27 Senior Agency Leaders Who Are Charting a New Course for the Creative Industry

They're taking the helm and changing the rules

Michelle Nguyen is co-founder and chief creative officer of San Francisco-based Scout Lab.

Yesterday’s upstarts have become today’s top-level talent, ushering in a new, digitally native generation of leadership. While many of them first arrived in the advertising world to find it dangerously complacent, those wise and bold enough to chart a path forward have helped reshape the industry. You may not have already known their names, but you’ve certainly already felt their influence.

Katie Keating and Erica Fite
Co-founders, Fancy

If a chain of sex shops isn’t the first kind of client that comes to mind when you think of an agency dedicated to empowering and championing women, well, maybe it should be.

New York-based Fancy was founded by agency veterans Katie Keating and Erica Fite in 2011 with the insight that “if something matters to women, it matters to the world.” Years before #MeToo began shifting the agency landscape, Fancy was building a business around limitless respect of women both as colleagues and as consumers.

Fancy's poster for The Lion's Den

And when they were recently approached by The Lion’s Den, a chain of 46 sex shops looking to modernize its brand image, Fancy made the magic happen.

“Fancy was challenged with shifting perception of a mostly male, DVD-centric, pull-off-the-highway adult superstore into an appealing destination for women and couples,” Fite says. “We knew Lion’s Den would provide the perfect opportunity for us to elevate and validate sexual health and empowerment as an important part of a women’s life, historically misrepresented—in a category dominated by ideas and images meant to tempt and titillate men—or flat-out ignored.”

The resulting work was empowering, certainly, but still fun, with women shedding inhibitions in the bedroom and even at the occasional geriatric birthday party. The brand’s poster for International Women’s Day was especially memorable: “Women Come First!”

Another point of pride is Fancy for Good, the agency’s nonprofit focus area. “We recently raised money to equip midwives with motorcycles in Ghana,” Keating says, “and our efforts also support women and girls around the world from Haiti to Rwanda to South Africa to right here at home in NYC.”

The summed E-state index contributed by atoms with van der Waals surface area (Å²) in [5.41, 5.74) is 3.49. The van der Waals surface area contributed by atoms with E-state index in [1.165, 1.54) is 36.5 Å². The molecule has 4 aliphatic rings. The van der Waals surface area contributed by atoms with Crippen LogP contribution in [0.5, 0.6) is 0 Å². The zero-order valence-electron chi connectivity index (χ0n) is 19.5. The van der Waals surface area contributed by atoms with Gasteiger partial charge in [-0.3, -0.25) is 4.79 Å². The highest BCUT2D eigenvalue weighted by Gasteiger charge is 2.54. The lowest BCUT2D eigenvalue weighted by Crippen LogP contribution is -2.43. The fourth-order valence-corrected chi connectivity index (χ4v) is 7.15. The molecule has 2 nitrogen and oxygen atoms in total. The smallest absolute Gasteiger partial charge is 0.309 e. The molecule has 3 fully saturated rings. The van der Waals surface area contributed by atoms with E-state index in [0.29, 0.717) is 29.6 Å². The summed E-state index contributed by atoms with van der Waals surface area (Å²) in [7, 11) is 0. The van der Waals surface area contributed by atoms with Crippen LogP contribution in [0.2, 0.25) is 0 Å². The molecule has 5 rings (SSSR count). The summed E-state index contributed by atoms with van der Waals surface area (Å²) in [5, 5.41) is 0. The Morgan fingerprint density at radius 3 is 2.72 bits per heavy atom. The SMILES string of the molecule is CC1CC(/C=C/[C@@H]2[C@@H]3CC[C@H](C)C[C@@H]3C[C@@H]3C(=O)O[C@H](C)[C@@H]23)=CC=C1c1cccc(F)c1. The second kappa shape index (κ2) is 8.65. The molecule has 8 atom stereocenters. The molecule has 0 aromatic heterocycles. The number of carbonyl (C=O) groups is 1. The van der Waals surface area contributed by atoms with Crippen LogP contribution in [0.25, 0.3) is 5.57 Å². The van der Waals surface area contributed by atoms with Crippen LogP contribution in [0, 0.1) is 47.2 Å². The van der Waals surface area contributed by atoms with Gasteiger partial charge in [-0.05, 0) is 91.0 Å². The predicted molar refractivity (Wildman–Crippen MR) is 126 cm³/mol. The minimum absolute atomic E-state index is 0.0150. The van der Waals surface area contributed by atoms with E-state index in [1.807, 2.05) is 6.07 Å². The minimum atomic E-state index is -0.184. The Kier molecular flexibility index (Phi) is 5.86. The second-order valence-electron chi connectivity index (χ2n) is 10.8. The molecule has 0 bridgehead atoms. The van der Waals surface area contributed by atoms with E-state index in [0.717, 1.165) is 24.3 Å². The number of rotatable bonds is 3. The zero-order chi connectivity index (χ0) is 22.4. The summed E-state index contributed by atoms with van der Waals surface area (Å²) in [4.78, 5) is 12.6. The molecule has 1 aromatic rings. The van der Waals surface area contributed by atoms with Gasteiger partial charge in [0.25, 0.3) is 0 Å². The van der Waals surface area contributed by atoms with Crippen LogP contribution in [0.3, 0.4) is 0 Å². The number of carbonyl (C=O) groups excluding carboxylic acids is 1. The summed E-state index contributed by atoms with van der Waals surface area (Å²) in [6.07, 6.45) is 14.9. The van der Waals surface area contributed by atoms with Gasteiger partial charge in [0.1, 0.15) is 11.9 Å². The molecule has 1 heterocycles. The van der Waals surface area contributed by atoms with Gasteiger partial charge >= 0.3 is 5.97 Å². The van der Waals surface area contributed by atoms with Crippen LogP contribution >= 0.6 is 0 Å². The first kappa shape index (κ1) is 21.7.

Danilo Boer and Marcos Kotlhar
Executive Creative Directors, BBDO New York

Bacardi and Macy’s may be very different brands, but they’ve faced a similar challenge: They’re iconic, but not always seen as the most fresh and exciting options in their rapidly evolving categories.

Luckily, the same team is working with both to change that. Danilo Boer and Marcos Kotlhar—a duo that traces its roots to their early years together at Brazil’s AlmapBBDO—have been behind BBDO New York’s upbeat and invigorating work for these two clients.

For Bacardi, that’s meant everything from millennial-resonant ads like “Break Free,” poking fun at the inescapable loops of Instagram’s popular Boomerang feature, to cutting-edge collaborative integrations like Music Liberates Music, through which Bacardi donated studio time to new Caribbean musicians every time someone streamed a Major Lazer track on Spotify.

“We have been very proud of how in the last three years we and the BBDO team have turned Bacardi into a brand that is constantly innovating, delivering entertainment and making ads that don’t even feel like ads,” Boer says, “and how that led Bacardi to be praised by award shows and, most importantly, helped their business leave a difficult moment and move into a currently, extremely healthy place.”

For Macy’s, the duo recently completed “Spotlight,” a lovely ad that used seamless digital effects to show the sunlight melting away drab winter clothes in favor of bare skin and bright, light fabrics.

If you’re looking to have your own moment in the sun, whether as a brand or as a creative professional, Kotlhar has this advice: “When you start to get comfortable and you feel like you finally have things under control, change.”

This story first appeared in the June 11, 2018, issue of Adweek magazine. Click here to subscribe.

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